In 2004, she founded BackList, an organization that produces entertaining and engaging content across genres, formats, and styles. She speaks on an array of topics including writing, publishing, media, popular culture, hip-hop, and literacy, and she has been an invited speaker at schools, institutions, and events around the country. Pride has an M.A. in writing and publishing from Emerson College. Visit her online at www.feliciapride.com or follow her at twitter.com/feliciapride.
Eugene B. Redmond
Eugene B. Redmond was named poet laureate of East St. Louis (Illinois) in 1976, the year Doubleday Publishing Co. released his best-selling book, Drumvoices: The Mission of Afro-American Poetry. Earlier, he spent two years (1967- 1969) as teacher-counselor and poet-in-residence at Southern Illinois University’s Experiment in Higher Education (ESL), where he taught with Katherine Dunham. (In 2006, he coordinated the International Memorial Celebration for Miss Dunham.) From 1970 to 1985, he was professor of English and poet-in-residence at California State University-Sacramento. During that time, he won an NEA Creative Writing Fellowship, an Outstanding Faculty Research Award, a Pushcart Prize: Best of the Small Presses, and served as a visiting professor at universities in the United States, Africa, and Europe. In 1986, a year after he returned home to East St. Louis, local authors created the Eugene B. Redmond Writers Club in his honor.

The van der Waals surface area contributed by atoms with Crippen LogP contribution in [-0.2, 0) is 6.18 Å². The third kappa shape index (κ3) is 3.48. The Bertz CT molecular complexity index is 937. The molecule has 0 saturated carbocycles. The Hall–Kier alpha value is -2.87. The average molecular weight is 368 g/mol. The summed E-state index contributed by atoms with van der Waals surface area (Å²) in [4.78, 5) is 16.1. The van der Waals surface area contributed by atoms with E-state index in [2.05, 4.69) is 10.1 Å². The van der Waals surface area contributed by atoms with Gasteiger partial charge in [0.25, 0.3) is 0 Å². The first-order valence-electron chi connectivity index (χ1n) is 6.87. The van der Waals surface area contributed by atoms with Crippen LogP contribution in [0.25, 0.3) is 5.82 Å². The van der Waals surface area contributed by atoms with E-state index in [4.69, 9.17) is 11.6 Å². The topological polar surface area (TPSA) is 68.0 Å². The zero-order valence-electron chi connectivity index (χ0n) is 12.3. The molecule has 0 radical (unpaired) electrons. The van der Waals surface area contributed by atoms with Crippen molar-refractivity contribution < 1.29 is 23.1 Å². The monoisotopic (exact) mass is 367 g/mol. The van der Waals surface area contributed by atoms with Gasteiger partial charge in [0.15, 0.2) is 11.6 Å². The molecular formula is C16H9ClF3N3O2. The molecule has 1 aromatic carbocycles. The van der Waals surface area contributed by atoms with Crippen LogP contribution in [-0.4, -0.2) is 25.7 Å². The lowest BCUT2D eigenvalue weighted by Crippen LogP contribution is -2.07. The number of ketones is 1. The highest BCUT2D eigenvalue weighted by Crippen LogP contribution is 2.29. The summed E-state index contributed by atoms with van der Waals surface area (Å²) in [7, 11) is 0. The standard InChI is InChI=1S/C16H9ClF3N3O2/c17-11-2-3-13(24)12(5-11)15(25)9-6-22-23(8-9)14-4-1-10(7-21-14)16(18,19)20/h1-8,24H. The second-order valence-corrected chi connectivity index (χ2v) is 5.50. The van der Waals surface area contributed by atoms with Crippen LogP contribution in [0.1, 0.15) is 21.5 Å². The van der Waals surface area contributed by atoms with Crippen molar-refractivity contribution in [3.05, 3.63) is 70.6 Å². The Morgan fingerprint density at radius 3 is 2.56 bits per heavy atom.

Redmond is the author/editor of 25 volumes of poetry, collections of diverse writings, plays for stage and TV, and posthumously published works of Henry Dumas. Redmond read a poem at Maya Angelou’s 70th birthday gala (1998) hosted by Oprah Winfrey. (In April of 2008, his photo exhibit “Eighty Moods of Maya” was featured at Angelou’s 80th birthday party in Palm Beach, Florida.) The year 2008 also capped a long line of awards and accolades when he received an Honorary Doctor of Humane Letters Degree from SIUE. Additionally, Redmond has won an American Book Award (for The Eye in the Ceiling), the Sterling Brown Award from the American Library Association’s African American Literature and Culture Association, a Staying the Course Award from ETA of Chicago, and a St. Louis American Foundation’s Lifetime Achievement Award (Salute to Excellence in Education Gala 2009).
Louis Reyes Rivera